Borodin: Polovtsian Dances
Mussorgsky (ed. Rimsky-Korsakov): A Night on Bare Mountain
Orchestre Philharmonique de Monte-Carlo
Choeur de l'Opera de Monte-Carlo
Yakov Kreizberg conductor
OPMC Classics 003
There is something slightly macabre about the gradual release of final recordings after the death of a major artist. Yakov Kreizberg, in his relatively short career, managed to build up a respectable discography, although for some reason he never seems to have veered far from the core repertoire favourites.
No surprise then, that one of his final discs should be a selection of Russian lollipops. The disc is released on OPMC Classics, the newly founded label of the Monte Carlo Orchestra. Its packaging is interesting. The whole orchestra appears in four different photographs, giving the players more exposure than most orchestra own labels manage. There is also a photo of Princess Caroline, taken by, or at least credited to, Karl Lagerfeld. Diaghilev makes an appearance, presumably more for his links with Monte Carlo than with the repertoire. All round it is a glitzy affair, as you might expect from the principality.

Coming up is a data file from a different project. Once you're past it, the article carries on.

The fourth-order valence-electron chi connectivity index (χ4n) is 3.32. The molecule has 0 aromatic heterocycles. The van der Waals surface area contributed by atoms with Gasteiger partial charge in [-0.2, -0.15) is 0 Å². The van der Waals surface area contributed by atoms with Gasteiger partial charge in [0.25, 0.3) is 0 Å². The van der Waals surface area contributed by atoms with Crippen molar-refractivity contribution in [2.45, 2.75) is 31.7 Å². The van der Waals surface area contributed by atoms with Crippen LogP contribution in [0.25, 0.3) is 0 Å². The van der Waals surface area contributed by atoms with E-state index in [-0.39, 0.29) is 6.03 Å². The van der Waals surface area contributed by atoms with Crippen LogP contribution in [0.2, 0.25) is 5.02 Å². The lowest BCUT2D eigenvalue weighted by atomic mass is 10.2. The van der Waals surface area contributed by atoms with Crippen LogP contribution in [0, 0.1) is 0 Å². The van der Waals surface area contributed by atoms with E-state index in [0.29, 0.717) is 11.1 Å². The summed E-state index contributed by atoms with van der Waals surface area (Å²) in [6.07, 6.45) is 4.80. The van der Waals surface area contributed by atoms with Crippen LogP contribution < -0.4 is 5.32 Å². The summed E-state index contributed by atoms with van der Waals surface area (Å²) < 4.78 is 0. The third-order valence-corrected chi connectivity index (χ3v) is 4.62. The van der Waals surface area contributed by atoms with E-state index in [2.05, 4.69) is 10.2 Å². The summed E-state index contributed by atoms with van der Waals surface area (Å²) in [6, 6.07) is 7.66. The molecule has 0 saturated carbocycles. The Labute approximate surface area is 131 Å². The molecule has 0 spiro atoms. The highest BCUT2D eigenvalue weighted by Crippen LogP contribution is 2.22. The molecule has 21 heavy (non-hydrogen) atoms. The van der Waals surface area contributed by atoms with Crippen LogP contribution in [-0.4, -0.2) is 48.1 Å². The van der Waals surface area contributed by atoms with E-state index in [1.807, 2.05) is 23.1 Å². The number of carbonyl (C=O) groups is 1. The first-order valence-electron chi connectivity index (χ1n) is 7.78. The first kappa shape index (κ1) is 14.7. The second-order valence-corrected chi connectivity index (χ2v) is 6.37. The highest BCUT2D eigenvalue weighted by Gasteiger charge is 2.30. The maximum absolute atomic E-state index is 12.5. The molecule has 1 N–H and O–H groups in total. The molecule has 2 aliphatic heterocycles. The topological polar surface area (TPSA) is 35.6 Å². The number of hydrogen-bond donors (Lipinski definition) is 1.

The performances are serviceable but nothing special. Kreizberg brings a valuable Russian sensibility to this core repertoire of his homeland. Everything is deeply felt and nothing is trivial. But the readings are as safe as the repertoire choices, and given the hundreds of recordings that are already available of the three works, there is little here to make this one stand out.
There is also a curious lack of momentum, which is especially apparent in the movements where it is really needed. The second movement of the Rimsky-Korsakov is slow and lacks drive, almost to the point of grinding to a halt in places. A Night on Bare Mountain also gets a very relaxed reading, a welcome antidote to the excesses of some conductors, but not exactly inspiring.
Amongst the orchestral sections, the strings come off best. They have a lush, even tone and are able to fill out the textures to maintain the life even when the momentum drops. The woodwind and brass are less impressive, the woodwind struggling with tuning in places and the brass losing tonal focus in the louder passages.
Not Kreizberg's finest hour then, and not the sort of recording to do his posthumous reputation any favours. He is certainly a conductor we are going to be talking about for a long time yet, but conversation is more likely to focus on his PentaTone recordings with Julia Fischer than on this.